3. Drain the eggplant slices, spread them out in a cotton dish towel, and pat them dry. Mix the egg and milk in the mixing bowl and season with salt and several grinds of white pepper. Place the pan of flour close at hand:
5. Heat the oil in the frying pot or deep skillet to around 375 F. Fry the eggplant slices a few at a time, adjusting the heat to keep the oil at a temperature between 350 and 375 F. A batch of 4 will be done in 3 – 4 minutes. Place the fries to drain on the second cooling rack placed in a rimmed pan. Sprinkle them with a few grinds of salt and white pepper and serve them hot.
Suggested Sauces for accompanying French Fried Eggplant: The recipe for Sauce Remoulade Cajun Style is given below. It is more highly seasoned than a traditional Remoulade and contains no eggs or mayonnaise. A simple sauce made by mixing Prepared Horseradish to taste in some Ketchup is another very good alternative:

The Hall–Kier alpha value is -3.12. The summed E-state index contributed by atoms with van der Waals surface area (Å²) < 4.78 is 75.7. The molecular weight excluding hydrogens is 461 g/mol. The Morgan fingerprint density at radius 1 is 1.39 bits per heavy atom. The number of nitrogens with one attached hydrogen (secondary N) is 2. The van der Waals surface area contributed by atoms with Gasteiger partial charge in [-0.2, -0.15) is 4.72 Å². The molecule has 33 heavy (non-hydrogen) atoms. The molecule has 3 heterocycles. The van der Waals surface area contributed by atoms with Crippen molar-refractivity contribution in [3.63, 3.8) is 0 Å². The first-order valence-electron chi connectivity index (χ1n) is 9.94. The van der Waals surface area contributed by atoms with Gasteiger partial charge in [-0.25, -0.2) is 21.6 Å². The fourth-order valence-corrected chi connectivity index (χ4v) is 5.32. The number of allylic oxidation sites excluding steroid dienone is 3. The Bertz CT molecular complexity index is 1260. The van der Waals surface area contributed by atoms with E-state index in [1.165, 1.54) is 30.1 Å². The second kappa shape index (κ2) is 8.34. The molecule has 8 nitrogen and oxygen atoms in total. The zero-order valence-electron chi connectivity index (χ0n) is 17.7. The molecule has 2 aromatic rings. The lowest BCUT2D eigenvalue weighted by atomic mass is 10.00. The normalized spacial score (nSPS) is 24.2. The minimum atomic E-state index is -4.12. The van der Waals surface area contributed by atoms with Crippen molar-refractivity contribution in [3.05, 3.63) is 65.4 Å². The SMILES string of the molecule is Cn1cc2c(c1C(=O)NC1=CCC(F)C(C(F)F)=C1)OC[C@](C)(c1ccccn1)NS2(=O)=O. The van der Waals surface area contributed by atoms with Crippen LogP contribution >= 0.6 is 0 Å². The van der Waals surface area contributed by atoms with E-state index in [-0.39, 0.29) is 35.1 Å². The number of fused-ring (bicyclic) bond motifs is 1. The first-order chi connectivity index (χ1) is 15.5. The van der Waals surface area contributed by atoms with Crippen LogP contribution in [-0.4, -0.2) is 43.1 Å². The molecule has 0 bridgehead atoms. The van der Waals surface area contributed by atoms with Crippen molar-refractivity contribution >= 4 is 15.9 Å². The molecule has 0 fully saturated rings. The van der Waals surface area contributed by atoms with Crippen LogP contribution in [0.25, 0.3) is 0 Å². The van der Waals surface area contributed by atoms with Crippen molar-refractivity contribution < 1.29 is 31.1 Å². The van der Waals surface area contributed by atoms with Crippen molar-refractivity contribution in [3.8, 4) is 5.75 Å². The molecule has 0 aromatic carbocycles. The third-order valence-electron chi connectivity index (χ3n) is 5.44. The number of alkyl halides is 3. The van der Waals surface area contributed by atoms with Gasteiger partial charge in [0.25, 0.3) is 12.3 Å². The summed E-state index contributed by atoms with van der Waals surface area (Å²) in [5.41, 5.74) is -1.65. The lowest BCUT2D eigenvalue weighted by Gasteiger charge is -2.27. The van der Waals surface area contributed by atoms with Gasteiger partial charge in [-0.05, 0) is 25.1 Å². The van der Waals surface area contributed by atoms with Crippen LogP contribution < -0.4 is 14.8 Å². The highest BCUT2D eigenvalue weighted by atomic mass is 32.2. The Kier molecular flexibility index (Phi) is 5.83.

Timing Suggestion: The sauce is best when the flavours are allowed to develop together for 24 hours.
- 1 medium Onion
- 8 Green Onions, trimmed: Use the green stalks as well as the white parts
- 1 stalk of Celery
- 2 cloves of Garlic
- 1/4 cup of Parsley, roughly chopped before measuring
- 1/4 teaspoon of Cayenne Pepper
- 1 Tablespoon of Sweet Paprika
- 1 teaspoon of Salt or more to taste after the sauce is mixed
- 1/2 cup of Dijon coarse-grained Mustard
- 2 Tablespoons of fresh Lemon Juice
- 2 Tablespoons of Cider Vinegar
- 1 Tablespoon of Worcestershire Sauce
- 1 teaspoon Louisiana Hot Sauce or Tabasco
- 3/4 cup Sunflower Oil
- a Food Processor: Alternatively, the onion, green onions, celery, garlic and parsley may be chopped finely by hand, and all the ingredients combined together, and last of all, the oil added slowly, using a whisk